Jan Cienski in Warsaw -
Poland's central bank held the line on June 3, sticking with its record low benchmark rate of 2.5% despite being buffetted by contradictory pressures – on the one hand the growing likelihood of a rate cut by the European Central Bank, and on the other Poland's strong economic growth in the first quarter.
The expectation is that the Polish bank's rate will remain unchanged at least through the third quarter of this year.
Poland has seen an easing in inflationary pressure – the headline rate in April was only an annual 0.3%, below market expectations and a drop from the annual 0.7% seen in March. The bank's target inflation rate is 2.5%.
However, a rate cut is problematic because the economy is rebounding sharply after a lacklustre 2013. Growth in the first quarter came to an annual 3.4% – up from 2.7% in the final quarter of last year. The main driver of faster growth is stronger domestic demand.
William Jackson, emerging markets economist with Capital Economics, noted: “We suspect that Governor [Marek] Belka is unlikely to shift his stance markedly. After all, the economy is accelerating... Instead, we think that the MPC will wait until it has seen the National Bank’s latest GDP growth and inflation forecasts (at next month’s rate-setting meeting) before extending its pledge to leave rates unchanged.”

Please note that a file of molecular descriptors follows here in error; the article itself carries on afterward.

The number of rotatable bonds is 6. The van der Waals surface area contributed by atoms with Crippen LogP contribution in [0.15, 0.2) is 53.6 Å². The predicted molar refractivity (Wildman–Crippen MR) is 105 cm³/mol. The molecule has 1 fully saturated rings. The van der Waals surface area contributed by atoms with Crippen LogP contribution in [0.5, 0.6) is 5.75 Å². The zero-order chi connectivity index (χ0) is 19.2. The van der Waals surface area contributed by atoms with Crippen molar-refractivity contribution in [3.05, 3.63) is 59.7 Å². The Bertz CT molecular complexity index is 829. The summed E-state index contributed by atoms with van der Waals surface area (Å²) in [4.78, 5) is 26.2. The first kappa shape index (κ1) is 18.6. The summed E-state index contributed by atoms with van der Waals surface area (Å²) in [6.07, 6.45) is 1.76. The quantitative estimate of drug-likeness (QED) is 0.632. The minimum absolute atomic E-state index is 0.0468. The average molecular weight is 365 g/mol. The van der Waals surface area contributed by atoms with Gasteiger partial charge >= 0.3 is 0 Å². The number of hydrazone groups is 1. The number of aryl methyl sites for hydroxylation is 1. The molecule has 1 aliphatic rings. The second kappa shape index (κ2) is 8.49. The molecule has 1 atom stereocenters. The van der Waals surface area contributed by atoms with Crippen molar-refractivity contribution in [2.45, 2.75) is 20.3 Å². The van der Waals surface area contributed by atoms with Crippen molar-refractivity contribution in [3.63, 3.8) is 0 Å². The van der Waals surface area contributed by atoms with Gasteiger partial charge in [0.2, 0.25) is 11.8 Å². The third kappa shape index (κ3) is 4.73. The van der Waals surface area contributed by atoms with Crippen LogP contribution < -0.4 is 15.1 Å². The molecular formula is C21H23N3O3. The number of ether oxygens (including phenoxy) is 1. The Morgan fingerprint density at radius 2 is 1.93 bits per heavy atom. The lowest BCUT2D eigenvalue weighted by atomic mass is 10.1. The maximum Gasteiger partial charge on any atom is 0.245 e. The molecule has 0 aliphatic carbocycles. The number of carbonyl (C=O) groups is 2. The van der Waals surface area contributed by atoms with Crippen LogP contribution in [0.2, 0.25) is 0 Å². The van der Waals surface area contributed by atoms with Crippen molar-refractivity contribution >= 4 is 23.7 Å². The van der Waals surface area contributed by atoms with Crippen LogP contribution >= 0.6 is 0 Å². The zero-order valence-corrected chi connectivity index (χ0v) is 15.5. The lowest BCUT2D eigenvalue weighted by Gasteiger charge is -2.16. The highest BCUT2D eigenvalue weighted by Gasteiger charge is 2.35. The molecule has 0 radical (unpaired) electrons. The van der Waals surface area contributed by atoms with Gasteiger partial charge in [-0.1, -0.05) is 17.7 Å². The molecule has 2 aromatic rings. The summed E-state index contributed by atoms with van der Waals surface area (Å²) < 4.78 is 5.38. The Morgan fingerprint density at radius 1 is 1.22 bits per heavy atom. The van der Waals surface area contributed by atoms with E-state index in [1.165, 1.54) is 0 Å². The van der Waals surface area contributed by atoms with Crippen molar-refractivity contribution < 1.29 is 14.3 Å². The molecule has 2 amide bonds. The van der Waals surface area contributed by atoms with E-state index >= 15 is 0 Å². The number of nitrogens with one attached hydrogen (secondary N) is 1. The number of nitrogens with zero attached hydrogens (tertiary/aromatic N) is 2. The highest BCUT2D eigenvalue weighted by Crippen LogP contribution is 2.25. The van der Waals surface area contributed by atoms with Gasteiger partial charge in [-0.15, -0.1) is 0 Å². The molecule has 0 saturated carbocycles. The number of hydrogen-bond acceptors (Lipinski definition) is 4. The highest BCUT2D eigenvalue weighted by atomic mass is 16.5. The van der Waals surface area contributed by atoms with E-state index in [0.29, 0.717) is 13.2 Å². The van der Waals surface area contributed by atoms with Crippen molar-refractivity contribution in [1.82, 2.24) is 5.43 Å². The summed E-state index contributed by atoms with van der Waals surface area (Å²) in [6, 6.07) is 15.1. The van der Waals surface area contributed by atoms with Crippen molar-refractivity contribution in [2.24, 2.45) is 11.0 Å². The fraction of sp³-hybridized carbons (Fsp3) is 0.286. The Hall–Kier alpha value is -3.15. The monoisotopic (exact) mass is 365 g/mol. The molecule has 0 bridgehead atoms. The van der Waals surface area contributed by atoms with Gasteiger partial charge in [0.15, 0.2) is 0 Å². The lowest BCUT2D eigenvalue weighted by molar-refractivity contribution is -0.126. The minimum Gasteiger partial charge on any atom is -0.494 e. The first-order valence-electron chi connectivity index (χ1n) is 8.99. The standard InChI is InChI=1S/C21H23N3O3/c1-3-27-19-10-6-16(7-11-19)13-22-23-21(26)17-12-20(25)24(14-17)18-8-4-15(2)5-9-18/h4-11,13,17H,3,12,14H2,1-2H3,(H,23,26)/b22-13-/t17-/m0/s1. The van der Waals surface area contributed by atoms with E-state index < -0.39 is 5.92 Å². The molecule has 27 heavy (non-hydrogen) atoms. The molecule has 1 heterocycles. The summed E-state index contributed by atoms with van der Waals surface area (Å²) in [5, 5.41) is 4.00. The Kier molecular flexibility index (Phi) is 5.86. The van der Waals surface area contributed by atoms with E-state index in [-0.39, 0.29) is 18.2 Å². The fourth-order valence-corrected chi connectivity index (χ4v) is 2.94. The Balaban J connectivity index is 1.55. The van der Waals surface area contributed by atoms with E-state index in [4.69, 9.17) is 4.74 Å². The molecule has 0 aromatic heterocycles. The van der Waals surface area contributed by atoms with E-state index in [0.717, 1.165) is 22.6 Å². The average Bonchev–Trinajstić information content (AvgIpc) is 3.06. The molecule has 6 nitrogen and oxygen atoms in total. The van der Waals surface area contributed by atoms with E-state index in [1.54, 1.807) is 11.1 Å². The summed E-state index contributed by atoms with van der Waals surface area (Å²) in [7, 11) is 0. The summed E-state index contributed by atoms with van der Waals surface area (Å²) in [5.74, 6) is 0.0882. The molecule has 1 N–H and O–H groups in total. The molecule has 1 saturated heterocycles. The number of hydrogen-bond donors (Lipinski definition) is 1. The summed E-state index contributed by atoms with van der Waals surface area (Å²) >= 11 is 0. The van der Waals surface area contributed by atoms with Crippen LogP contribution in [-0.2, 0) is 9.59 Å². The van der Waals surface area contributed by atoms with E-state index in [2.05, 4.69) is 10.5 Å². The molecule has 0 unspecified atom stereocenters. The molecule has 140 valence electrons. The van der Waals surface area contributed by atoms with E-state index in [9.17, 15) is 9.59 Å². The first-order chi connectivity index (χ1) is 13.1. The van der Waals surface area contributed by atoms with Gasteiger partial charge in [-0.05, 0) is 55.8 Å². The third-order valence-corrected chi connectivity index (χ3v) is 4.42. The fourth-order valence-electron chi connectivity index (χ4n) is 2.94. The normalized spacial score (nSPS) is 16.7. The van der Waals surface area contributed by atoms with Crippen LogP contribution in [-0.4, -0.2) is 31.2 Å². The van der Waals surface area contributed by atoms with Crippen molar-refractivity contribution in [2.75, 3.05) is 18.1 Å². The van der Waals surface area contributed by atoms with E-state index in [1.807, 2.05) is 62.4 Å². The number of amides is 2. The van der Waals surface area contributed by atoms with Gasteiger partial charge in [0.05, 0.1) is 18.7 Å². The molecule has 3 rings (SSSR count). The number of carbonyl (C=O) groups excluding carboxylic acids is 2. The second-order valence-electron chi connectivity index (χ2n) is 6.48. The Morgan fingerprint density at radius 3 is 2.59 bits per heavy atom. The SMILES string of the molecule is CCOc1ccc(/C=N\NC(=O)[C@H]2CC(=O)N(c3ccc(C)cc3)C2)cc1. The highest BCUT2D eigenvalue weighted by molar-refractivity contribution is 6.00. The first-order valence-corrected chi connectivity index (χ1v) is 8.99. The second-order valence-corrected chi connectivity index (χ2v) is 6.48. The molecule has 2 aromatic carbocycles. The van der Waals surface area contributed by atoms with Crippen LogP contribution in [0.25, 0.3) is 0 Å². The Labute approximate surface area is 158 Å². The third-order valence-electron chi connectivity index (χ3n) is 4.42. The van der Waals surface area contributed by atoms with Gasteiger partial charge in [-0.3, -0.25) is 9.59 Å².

With inflationary pressure very low as the economy recovers, there is little immediate need to ramp up interest rates. That leaves the Polish economy in a sweet spot that could last into next year as it takes advantage of the opposite of stagflation.
Agata Urbanska of HSBC wrote: “The growth acceleration undermines concerns of protracted inflation undershooting and points to no need for further policy easing even as the latest inflation data raised the risk of deflation in the summer months.”
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